By ANNA WELLS, Executive Editor, Industrial Maintenance & Plant Operation (IMPO)
When it’s summer and the sun is shining, there are a few things that bump up on my priority list. One is managing my free time to include lots of outdoor walks and runs, and then DVR-ing anything that interferes with Brewers games. Another is keeping my freezer stocked with various frozen treats… or at least re-routing home so I can swing by Sonic for a fresh fruit slush.
Last but not least: when it comes to spring and summer, I start washing my car again. Once the brown crust of snow accumulation is gone, my motivation to keep my vehicle shiny and gleaming skyrockets. And this is not to mention the bugs and birds… if it’s not one ugly smear of non-descript matter on your windshield or bumper, it’s another.
So when a recent trip up North left my poor white car smeared with bug guts, I headed out Saturday morning to my neighborhood Mobil station and sat impatiently in the U-shaped line of idling frustration, waiting to swipe my credit card and enter the foam dungeon of the touchless car wash.
I’ll admit: To me, there is something soothing about the darkness and noise of the gas station wash; an exoskeletal scrubbing, while settled dry and comfortably sheltered. I also like the Magical Mystery Tour vibe that comes from the multi-colored protective coating that showers the car, pre-wax, when springing for the $9 package titled “The Works.”
But this brief reverie is as good as it gets, and each time I sit cocooned in metal during my touchless wash, I inevitably stare at the eye level insect corpse—the one stubbornly clinging to the pane of my front windshield—and resign myself to the fact that the quality of this wash hasn’t changed: That bug, and most of its friends, aren’t going anywhere. You see, over the years I’ve learned that the word “touchless” actually just means “terrible.”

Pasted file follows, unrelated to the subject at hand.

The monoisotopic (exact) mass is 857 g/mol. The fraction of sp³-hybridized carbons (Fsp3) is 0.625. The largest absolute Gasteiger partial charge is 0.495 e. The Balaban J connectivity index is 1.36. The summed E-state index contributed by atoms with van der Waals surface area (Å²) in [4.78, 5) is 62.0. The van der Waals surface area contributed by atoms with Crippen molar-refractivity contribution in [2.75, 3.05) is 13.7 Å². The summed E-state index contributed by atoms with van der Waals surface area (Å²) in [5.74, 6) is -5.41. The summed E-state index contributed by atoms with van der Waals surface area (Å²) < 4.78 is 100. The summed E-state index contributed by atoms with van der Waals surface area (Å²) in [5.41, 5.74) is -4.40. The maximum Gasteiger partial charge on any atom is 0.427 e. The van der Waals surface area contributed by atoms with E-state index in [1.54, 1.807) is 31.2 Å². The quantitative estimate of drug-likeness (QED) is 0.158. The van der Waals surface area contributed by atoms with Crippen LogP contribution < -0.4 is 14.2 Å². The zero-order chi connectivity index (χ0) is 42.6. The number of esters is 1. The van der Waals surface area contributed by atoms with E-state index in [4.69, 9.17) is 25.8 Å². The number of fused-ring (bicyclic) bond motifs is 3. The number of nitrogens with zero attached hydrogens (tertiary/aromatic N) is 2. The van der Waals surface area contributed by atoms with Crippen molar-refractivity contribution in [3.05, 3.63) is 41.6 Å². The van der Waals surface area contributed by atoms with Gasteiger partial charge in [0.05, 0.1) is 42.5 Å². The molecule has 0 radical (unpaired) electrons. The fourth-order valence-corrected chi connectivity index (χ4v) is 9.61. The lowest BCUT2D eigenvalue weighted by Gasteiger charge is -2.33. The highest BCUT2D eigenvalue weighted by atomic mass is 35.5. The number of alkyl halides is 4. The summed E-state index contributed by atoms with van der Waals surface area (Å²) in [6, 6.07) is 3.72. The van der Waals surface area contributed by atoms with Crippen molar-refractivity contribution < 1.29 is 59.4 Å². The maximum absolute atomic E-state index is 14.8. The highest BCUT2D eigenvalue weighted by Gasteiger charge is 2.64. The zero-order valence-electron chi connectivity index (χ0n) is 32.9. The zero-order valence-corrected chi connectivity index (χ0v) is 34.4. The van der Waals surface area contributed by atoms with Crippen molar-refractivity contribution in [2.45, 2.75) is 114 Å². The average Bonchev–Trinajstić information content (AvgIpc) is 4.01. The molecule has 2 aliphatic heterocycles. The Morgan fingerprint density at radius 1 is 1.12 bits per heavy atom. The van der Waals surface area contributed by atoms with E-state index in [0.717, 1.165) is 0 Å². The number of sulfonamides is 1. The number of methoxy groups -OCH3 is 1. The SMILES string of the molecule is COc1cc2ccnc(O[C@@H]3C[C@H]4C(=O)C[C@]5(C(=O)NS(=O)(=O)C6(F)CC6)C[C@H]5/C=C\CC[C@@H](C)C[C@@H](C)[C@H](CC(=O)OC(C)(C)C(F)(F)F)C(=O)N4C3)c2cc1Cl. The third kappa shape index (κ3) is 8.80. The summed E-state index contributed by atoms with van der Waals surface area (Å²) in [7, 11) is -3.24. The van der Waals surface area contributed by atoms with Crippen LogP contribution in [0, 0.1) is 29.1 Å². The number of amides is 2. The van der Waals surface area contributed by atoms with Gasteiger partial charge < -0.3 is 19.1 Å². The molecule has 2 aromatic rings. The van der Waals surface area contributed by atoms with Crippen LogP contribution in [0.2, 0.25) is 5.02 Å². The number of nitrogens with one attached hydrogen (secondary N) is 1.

So why am I here yet another Saturday morning? Because the real problem is not the carwash, it’s me; I’m simply too cheap and lazy to trek the 6 miles to the professional place. Instead, I still just zip down the street with my $9, all the while secretly knowing that I will leave the wash and spend the next 15 minutes flicking soaked and soapy bugs onto my garage floor, and buffing out water spots because the drying time isn’t long enough. In this case, I am paying for convenience where convenience evades me. Why do I pay a machine to do a job that can’t be done adequately by this particular machine? It makes me think about all the other moments throughout the day where I cut corners on tasks, only to wind up re-doing them completely. So despite saving time or money in the short term, I wind up paying for it later.
It’s interesting in our “throwaway” culture how we’ve become accustomed to products and services that are just OK. Product Design & Development editor David Mantey recently wrote an article  about his quest for recompense after purchasing a cheap, faulty WalMart DVD player. The response from customer service? You get what you pay for, sir, and some things just aren’t worth the receipt they’re printed on.
Luckily, cutting corners on the car wash leaves little in the way of consequence. It’s when the BPs of the world cut corners that there are more pronounced damages than soapy, stuck-on bugs and water spots. But just because the scale is smaller, doesn’t mean that spending money on an incomplete, inaccurate, or valueless solution is justified—especially when I already know what I get with “The Works:” $9 worth of dark solitude and not much else.
Do you consistently cut the same corners, despite knowing the outcome? What types of investments have you made where the quality was truly worth the price? Email me at firstname.lastname@example.org .